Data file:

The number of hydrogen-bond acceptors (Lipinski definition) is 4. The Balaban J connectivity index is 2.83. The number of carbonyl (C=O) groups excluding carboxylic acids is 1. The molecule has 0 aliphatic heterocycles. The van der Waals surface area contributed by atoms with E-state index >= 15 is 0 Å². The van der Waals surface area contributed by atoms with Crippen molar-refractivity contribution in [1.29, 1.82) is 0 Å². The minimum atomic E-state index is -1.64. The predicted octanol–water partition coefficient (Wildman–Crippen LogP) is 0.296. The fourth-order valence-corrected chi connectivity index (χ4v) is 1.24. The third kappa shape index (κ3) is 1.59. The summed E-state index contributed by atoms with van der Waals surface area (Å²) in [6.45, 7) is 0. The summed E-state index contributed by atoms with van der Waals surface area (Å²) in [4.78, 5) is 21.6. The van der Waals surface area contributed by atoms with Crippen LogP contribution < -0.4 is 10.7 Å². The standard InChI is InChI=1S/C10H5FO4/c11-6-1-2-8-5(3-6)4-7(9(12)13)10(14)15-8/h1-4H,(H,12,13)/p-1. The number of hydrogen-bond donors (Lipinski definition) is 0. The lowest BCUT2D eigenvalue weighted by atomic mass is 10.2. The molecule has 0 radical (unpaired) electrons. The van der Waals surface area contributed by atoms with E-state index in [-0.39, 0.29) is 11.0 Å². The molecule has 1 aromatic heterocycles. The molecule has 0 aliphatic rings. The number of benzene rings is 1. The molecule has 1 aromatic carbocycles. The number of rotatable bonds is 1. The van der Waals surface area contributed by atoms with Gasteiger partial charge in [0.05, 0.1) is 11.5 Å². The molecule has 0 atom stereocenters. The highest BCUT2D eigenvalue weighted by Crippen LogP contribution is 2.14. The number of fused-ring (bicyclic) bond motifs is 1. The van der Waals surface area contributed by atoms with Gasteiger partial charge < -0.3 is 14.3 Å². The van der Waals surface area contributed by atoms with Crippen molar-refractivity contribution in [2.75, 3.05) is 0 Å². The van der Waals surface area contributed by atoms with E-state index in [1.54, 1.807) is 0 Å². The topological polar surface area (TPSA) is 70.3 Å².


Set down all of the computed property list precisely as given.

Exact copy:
The number of hydrogen-bond acceptors (Lipinski definition) is 4. The Balaban J connectivity index is 2.83. The number of carbonyl (C=O) groups excluding carboxylic acids is 1. The molecule has 0 aliphatic heterocycles. The van der Waals surface area contributed by atoms with E-state index >= 15 is 0 Å². The van der Waals surface area contributed by atoms with Crippen molar-refractivity contribution in [1.29, 1.82) is 0 Å². The minimum atomic E-state index is -1.64. The predicted octanol–water partition coefficient (Wildman–Crippen LogP) is 0.296. The fourth-order valence-corrected chi connectivity index (χ4v) is 1.24. The third kappa shape index (κ3) is 1.59. The summed E-state index contributed by atoms with van der Waals surface area (Å²) in [6.45, 7) is 0. The summed E-state index contributed by atoms with van der Waals surface area (Å²) in [4.78, 5) is 21.6. The van der Waals surface area contributed by atoms with Crippen LogP contribution < -0.4 is 10.7 Å². The standard InChI is InChI=1S/C10H5FO4/c11-6-1-2-8-5(3-6)4-7(9(12)13)10(14)15-8/h1-4H,(H,12,13)/p-1. The number of hydrogen-bond donors (Lipinski definition) is 0. The lowest BCUT2D eigenvalue weighted by atomic mass is 10.2. The molecule has 0 radical (unpaired) electrons. The van der Waals surface area contributed by atoms with E-state index in [-0.39, 0.29) is 11.0 Å². The molecule has 1 aromatic heterocycles. The molecule has 0 aliphatic rings. The number of benzene rings is 1. The molecule has 1 aromatic carbocycles. The number of rotatable bonds is 1. The van der Waals surface area contributed by atoms with Gasteiger partial charge in [0.05, 0.1) is 11.5 Å². The molecule has 0 atom stereocenters. The highest BCUT2D eigenvalue weighted by Crippen LogP contribution is 2.14. The number of fused-ring (bicyclic) bond motifs is 1. The van der Waals surface area contributed by atoms with Gasteiger partial charge < -0.3 is 14.3 Å². The van der Waals surface area contributed by atoms with Crippen molar-refractivity contribution in [2.75, 3.05) is 0 Å². The van der Waals surface area contributed by atoms with E-state index in [1.54, 1.807) is 0 Å². The topological polar surface area (TPSA) is 70.3 Å².